Santana & McLaughlin: Invitation to Illumination, Live at Montreux 2011 (Eagle Vision, Blu-ray or standard DVD, NR, 136 min.). It has been 40 years since Carlos Santana and John McLaughlin last played together on stage (a 1973 tour), but the magic, and connection, are still there. That 1973 tour followed their album collaboration, “Love Devotion Surrender,” which celebrated the music and spirit of John Coltrane and their collective musical muse. During the concert, all selections from the classic album are performed except for “Meditation.” McLaughlin brought along his bassist, Etienne M’Bappe, a noted guitarist, vocalist and bassist from the Cameroons who was a member of the Joe Zawinul Syndicate, Sanata brought his rhythm section, bassist Benny Rietveld, conguero Raul Rekow, rhythm guitarist Tommy Anthony and keyboardist David K. Mathews, plus drummer Cindy Blackman Santana. The two additional vocalists were Tony Lindsay and Andy Vargas. The day of the one-time show, July 1, 2011, drummer Milton Dennis Chambers joined the band on stage.
The emphasis is on jazz from the beginning, with “The Life Divine,” a staple of the Santana/McLaughlin Band of the 1970s, following the introduction. Next comes a medley that begins with Coltrane’s “Peace on Earth” and moves through Bob Dylan’s “A Hard Rain’s A-Gonna Fall,” Led Zeppelin’s “Stairway to Heaven” (with Santana playing lead guitar on the first half, and then McLaughlin taking over), Albert Ayler’s “Our Prayer” and Santana’s own “SOCC,” a tribute to keyboard mystic Sun Ra. By now, it is evident the music would cover a broad spectrum, perhaps a too broad a spectrum for the two-hour-plus show. Next up is Miles Davis’ “Right Off,” which McLaughlin played on the original, having been a member of Davis’ band at the time of the albums, “Bitches Brew” and “In a Silent Way.” Here, keyboardist Mathews summons up the Farfisa organ sound that Herbie Hancock provided on the original.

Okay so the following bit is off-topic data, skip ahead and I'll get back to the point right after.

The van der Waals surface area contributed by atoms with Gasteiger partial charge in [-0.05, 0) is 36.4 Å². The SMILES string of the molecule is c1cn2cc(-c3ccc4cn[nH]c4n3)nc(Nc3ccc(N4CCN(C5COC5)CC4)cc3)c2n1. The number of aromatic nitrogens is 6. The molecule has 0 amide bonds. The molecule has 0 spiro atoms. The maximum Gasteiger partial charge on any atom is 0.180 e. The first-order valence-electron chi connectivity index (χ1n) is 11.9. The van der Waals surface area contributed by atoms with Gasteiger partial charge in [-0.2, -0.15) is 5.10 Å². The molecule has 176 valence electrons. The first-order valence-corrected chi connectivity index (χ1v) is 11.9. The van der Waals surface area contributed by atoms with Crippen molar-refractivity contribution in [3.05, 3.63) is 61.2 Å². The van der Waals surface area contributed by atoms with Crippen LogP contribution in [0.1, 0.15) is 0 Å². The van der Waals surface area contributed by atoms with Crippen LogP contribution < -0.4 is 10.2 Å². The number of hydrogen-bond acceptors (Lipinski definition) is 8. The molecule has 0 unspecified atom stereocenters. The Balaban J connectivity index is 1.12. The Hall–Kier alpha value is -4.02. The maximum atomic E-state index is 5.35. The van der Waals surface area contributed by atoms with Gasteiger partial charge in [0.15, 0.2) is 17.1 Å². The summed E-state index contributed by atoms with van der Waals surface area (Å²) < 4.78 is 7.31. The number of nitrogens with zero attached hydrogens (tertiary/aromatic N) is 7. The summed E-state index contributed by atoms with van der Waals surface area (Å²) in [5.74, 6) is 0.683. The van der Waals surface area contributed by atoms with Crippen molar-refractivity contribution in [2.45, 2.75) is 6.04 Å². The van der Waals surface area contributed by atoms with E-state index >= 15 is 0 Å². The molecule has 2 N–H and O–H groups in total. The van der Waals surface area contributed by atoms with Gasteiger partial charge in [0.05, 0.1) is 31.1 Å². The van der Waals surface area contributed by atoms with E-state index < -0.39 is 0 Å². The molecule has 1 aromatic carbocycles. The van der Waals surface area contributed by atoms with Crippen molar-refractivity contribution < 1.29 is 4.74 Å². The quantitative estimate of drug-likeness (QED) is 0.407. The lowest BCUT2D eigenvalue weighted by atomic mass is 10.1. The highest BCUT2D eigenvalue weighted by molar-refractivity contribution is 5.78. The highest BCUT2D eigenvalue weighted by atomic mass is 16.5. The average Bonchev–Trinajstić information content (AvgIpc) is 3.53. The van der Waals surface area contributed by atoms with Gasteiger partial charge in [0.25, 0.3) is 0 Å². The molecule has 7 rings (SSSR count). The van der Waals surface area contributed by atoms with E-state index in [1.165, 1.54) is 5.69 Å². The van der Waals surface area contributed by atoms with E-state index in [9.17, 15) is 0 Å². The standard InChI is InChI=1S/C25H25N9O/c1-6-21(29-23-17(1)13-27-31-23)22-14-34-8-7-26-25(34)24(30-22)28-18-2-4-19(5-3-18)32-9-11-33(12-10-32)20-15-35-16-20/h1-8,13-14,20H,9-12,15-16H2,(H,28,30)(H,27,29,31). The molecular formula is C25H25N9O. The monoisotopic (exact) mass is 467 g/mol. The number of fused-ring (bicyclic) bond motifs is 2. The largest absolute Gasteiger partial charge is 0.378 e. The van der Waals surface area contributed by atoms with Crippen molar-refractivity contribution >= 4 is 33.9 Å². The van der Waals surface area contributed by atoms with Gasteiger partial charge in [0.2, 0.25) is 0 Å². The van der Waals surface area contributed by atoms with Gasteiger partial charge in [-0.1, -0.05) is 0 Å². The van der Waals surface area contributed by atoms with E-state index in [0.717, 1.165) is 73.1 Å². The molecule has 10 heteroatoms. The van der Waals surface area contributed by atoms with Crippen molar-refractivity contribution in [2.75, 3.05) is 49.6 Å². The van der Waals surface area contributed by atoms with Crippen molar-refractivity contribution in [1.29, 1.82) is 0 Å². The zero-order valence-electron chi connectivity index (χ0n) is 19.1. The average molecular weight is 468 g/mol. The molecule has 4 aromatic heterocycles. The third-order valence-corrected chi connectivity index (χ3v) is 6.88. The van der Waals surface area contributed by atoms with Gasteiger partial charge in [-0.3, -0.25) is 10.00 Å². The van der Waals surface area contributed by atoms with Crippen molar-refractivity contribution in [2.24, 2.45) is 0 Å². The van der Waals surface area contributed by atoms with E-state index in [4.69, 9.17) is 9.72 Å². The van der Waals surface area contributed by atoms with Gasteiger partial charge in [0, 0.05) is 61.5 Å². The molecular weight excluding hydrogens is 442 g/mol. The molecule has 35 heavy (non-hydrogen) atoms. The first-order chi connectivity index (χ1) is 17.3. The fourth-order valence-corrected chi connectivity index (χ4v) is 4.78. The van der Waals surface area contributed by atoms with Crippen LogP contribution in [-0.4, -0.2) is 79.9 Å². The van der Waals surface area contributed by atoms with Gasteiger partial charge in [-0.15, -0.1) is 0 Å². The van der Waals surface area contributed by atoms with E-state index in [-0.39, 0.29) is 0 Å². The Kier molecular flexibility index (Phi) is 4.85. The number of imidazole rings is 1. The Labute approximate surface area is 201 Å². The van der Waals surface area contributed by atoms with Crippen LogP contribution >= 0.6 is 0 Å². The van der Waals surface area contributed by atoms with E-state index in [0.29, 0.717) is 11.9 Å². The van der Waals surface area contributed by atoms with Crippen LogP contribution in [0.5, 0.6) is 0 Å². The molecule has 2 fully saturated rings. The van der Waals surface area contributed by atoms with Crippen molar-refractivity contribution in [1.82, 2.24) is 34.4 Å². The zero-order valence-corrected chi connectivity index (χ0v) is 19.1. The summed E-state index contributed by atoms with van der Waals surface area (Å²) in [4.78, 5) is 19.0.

Next is a tribute to the late drummer Tony Williams by McLaughlin and Blackman Santana on rough, but compelling versions of “Vuelta Abajo” and “Vashkar.” McLaughlin was a member of the original Tony Williams Lifetime in 1969, but had not played the material in 45 years. (Williams played with the classic Miles Davis Quintet of the 1960s, while Rietveld was another Davis stalwart. One of the highlights of the night is their version of Pharaoh Sanders’ “The Creator Has a Master Plan,” and later they perform Sanders’ “Venus/Upper Egypt.” Blackman Santana performed in Sanders’ band for nearly two years.
Santana and McLaughlin then perform sir-down acoustic duets on “Naima” by Coltrane and “Lotus Land,” the latter the more up-tempo, with some Spanish feel and superb Santana playing. Back with the full band, they rock Lightnin’ Hopkins’ “Downstairs,” with a bit of Thelonius Monk’s “Blue Monk” mixed in. Santana plays some blistering guitar on “Venus/Upper Egypt” and the main concert ends with Santana and McLaughlin’s “Let Us Go Into the House of the Lord.” The encores include a wonderful take on Miles Davis’ “Black Satin,” a Blackman Santana drum solo, a special version of Coltrane’s “A Love Supreme” and John Lee Hooker’s “Shake It Up and Go.” Grade: A-